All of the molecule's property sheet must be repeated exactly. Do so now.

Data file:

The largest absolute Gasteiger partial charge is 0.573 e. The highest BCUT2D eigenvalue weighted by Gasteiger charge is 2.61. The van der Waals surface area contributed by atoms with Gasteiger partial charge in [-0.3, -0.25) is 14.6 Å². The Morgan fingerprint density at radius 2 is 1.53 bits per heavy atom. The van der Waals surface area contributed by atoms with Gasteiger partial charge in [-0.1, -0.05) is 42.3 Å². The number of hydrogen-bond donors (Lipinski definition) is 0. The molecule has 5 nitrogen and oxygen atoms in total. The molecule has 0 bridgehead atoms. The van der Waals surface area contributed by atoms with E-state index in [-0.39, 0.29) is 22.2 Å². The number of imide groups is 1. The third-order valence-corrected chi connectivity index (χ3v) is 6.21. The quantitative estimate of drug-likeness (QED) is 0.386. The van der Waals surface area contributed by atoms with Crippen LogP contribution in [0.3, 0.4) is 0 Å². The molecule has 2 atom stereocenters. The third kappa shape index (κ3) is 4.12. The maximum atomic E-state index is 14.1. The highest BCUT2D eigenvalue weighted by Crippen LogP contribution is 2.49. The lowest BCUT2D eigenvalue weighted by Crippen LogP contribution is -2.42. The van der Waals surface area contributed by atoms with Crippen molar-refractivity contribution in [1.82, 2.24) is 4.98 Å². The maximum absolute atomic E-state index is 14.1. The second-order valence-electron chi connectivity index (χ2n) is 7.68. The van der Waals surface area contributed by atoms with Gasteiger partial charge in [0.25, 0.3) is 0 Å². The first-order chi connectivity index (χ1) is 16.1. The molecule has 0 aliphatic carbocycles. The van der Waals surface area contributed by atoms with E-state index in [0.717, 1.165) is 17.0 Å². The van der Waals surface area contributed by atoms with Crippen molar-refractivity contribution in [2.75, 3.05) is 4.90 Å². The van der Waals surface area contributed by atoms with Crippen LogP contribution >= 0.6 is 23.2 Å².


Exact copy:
The largest absolute Gasteiger partial charge is 0.573 e. The highest BCUT2D eigenvalue weighted by Gasteiger charge is 2.61. The van der Waals surface area contributed by atoms with Gasteiger partial charge in [-0.3, -0.25) is 14.6 Å². The Morgan fingerprint density at radius 2 is 1.53 bits per heavy atom. The van der Waals surface area contributed by atoms with Gasteiger partial charge in [-0.1, -0.05) is 42.3 Å². The number of hydrogen-bond donors (Lipinski definition) is 0. The molecule has 5 nitrogen and oxygen atoms in total. The molecule has 0 bridgehead atoms. The van der Waals surface area contributed by atoms with E-state index in [-0.39, 0.29) is 22.2 Å². The number of imide groups is 1. The third-order valence-corrected chi connectivity index (χ3v) is 6.21. The quantitative estimate of drug-likeness (QED) is 0.386. The van der Waals surface area contributed by atoms with Crippen LogP contribution in [0.3, 0.4) is 0 Å². The molecule has 2 atom stereocenters. The third kappa shape index (κ3) is 4.12. The maximum atomic E-state index is 14.1. The highest BCUT2D eigenvalue weighted by Crippen LogP contribution is 2.49. The lowest BCUT2D eigenvalue weighted by Crippen LogP contribution is -2.42. The van der Waals surface area contributed by atoms with Crippen molar-refractivity contribution in [1.82, 2.24) is 4.98 Å². The maximum absolute atomic E-state index is 14.1. The second-order valence-electron chi connectivity index (χ2n) is 7.68. The van der Waals surface area contributed by atoms with Gasteiger partial charge in [0.25, 0.3) is 0 Å². The first-order chi connectivity index (χ1) is 16.1. The molecule has 0 aliphatic carbocycles. The van der Waals surface area contributed by atoms with E-state index in [0.717, 1.165) is 17.0 Å². The van der Waals surface area contributed by atoms with Crippen molar-refractivity contribution in [2.75, 3.05) is 4.90 Å². The van der Waals surface area contributed by atoms with Crippen LogP contribution >= 0.6 is 23.2 Å².